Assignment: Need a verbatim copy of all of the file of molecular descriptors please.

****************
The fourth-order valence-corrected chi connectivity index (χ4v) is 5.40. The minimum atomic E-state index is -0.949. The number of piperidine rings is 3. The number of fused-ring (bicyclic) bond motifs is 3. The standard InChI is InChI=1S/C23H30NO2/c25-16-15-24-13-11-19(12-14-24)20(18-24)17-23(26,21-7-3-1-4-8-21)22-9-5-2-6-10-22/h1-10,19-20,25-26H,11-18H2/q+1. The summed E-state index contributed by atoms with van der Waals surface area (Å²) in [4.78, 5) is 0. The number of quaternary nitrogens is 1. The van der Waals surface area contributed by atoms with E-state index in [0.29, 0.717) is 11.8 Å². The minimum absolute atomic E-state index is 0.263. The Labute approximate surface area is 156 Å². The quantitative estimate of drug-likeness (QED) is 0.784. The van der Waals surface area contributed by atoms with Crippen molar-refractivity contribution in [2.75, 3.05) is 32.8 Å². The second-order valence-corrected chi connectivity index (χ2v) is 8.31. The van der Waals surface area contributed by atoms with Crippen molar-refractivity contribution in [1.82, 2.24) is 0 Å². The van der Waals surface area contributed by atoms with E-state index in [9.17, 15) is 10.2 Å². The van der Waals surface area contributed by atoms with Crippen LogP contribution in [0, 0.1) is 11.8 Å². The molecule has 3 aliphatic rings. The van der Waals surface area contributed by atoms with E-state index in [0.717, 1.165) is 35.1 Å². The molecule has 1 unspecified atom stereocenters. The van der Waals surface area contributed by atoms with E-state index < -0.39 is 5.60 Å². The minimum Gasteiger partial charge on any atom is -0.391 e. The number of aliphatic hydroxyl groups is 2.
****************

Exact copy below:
The fourth-order valence-corrected chi connectivity index (χ4v) is 5.40. The minimum atomic E-state index is -0.949. The number of piperidine rings is 3. The number of fused-ring (bicyclic) bond motifs is 3. The standard InChI is InChI=1S/C23H30NO2/c25-16-15-24-13-11-19(12-14-24)20(18-24)17-23(26,21-7-3-1-4-8-21)22-9-5-2-6-10-22/h1-10,19-20,25-26H,11-18H2/q+1. The summed E-state index contributed by atoms with van der Waals surface area (Å²) in [4.78, 5) is 0. The number of quaternary nitrogens is 1. The van der Waals surface area contributed by atoms with E-state index in [0.29, 0.717) is 11.8 Å². The minimum absolute atomic E-state index is 0.263. The Labute approximate surface area is 156 Å². The quantitative estimate of drug-likeness (QED) is 0.784. The van der Waals surface area contributed by atoms with Crippen molar-refractivity contribution in [2.75, 3.05) is 32.8 Å². The second-order valence-corrected chi connectivity index (χ2v) is 8.31. The van der Waals surface area contributed by atoms with Crippen molar-refractivity contribution in [1.82, 2.24) is 0 Å². The van der Waals surface area contributed by atoms with E-state index in [9.17, 15) is 10.2 Å². The van der Waals surface area contributed by atoms with Crippen LogP contribution in [0, 0.1) is 11.8 Å². The molecule has 3 aliphatic rings. The van der Waals surface area contributed by atoms with E-state index in [0.717, 1.165) is 35.1 Å². The molecule has 1 unspecified atom stereocenters. The van der Waals surface area contributed by atoms with E-state index < -0.39 is 5.60 Å². The minimum Gasteiger partial charge on any atom is -0.391 e. The number of aliphatic hydroxyl groups is 2.